The man was Maxim Stein.

The dress was mine.

“Anna?” Alec knocked on the door. There was an urgency in his voice as he rattled the handle. I barely registered it.

A cold dread snaked in my belly as I pulled out the next picture. They were lying on a chaise lounge. Max leaned over the woman. His hand had hiked up the hem of the dress and was gripping her thigh.

“Anna!”
Bang, bang, bang.
“Let me in, okay? Please? We need to talk.”

By the third picture I was shaking.

The woman wasn't wearing a dress anymore. She was wearing only a black strapless bra, and she was splayed across Max's naked chest. His mouth was slightly open, his eyes closed. Her long black hair spread over his shoulder, and her leg was hooked over his thigh.

Her profile was clear.

My profile.

My face. My dress. My body.

“Open the door. Please, Anna.”

I couldn't let go of the pictures. They warped as I squeezed them in my grasp. This was a terrible trick. I'd never been with Maxim. I'd never touched him and I never would. He was a cold-hearted, manipulative bastard. This was obviously Photoshopped. They'd found a girl with a body like mine, found my same dress, and then transposed my face over hers.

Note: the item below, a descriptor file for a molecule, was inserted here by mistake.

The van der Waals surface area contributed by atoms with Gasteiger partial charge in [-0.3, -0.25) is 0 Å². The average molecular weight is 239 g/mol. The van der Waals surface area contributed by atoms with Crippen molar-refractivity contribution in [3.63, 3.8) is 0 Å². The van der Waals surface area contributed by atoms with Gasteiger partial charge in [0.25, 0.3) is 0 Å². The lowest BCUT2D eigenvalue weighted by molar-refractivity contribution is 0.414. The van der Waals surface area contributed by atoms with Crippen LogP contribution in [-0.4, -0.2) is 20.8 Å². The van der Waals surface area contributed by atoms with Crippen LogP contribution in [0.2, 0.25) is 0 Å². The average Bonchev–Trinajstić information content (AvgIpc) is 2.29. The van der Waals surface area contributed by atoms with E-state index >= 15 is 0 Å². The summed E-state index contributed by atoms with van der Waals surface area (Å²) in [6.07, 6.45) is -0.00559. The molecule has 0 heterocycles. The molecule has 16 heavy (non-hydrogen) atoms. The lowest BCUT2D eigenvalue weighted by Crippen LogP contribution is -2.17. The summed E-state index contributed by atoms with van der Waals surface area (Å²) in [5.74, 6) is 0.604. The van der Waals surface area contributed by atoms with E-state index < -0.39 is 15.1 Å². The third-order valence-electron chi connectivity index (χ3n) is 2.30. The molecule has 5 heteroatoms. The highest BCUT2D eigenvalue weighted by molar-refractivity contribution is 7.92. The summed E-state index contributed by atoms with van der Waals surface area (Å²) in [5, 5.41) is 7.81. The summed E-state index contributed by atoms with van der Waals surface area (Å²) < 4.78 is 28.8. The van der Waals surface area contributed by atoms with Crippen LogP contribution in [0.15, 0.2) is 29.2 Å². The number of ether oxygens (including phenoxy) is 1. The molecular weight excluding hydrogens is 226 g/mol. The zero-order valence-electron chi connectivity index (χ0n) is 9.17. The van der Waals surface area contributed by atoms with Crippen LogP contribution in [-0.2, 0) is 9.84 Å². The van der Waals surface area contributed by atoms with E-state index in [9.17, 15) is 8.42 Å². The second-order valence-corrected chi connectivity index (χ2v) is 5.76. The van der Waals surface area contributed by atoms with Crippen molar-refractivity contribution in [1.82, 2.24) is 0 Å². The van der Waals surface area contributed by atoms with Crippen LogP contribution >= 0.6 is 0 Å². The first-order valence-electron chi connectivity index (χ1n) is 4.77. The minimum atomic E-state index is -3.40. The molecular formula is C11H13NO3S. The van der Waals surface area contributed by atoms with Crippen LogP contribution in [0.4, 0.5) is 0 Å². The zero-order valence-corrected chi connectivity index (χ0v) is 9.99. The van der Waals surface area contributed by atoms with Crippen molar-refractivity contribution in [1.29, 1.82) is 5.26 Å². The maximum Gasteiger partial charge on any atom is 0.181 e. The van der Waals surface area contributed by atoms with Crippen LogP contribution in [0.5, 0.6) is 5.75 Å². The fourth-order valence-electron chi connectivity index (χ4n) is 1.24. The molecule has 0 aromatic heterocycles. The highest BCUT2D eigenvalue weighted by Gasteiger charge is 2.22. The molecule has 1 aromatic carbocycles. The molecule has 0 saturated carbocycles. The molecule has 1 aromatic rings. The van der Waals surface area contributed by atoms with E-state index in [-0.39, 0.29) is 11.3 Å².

She's been missing for three days.

I was going to throw up.

The roofies. The black spots in my memory.

I could deny it all I wanted, but a grim voice whispered in my ear that this nightmare was real. That I'd been taken from that bar for just this reason. My breath was coming faster now, too fast. My vision was starting to waver, but I couldn't look away from the prints.

The door caved inward with a crash, the feeble lock broken. Alec stood in the threshold, chest rising and falling. He took a quick step toward me, then stopped as I jerked the pictures behind my back. I didn't want him to see them. They needed to be burned immediately. Burned and forgotten.

But this was his apartment. These pictures were here. He'd already seen them.

He held up his hands, palms open.

“Anna,” he whispered. “I'm so sorry.”

He was sorry. Just like when he'd fucked me.

I blinked. He started to sway. Or maybe I was swaying.

“It isn't me,” I said. Was I crying? My face was wet and my throat was thick.

Alec stepped forward, and I crumbled the pictures in my fists.

“Anna. You need to sit down. Please sit down.”

I wished he would stop saying my name. Every single time he said it, it was like a hammer to my heart.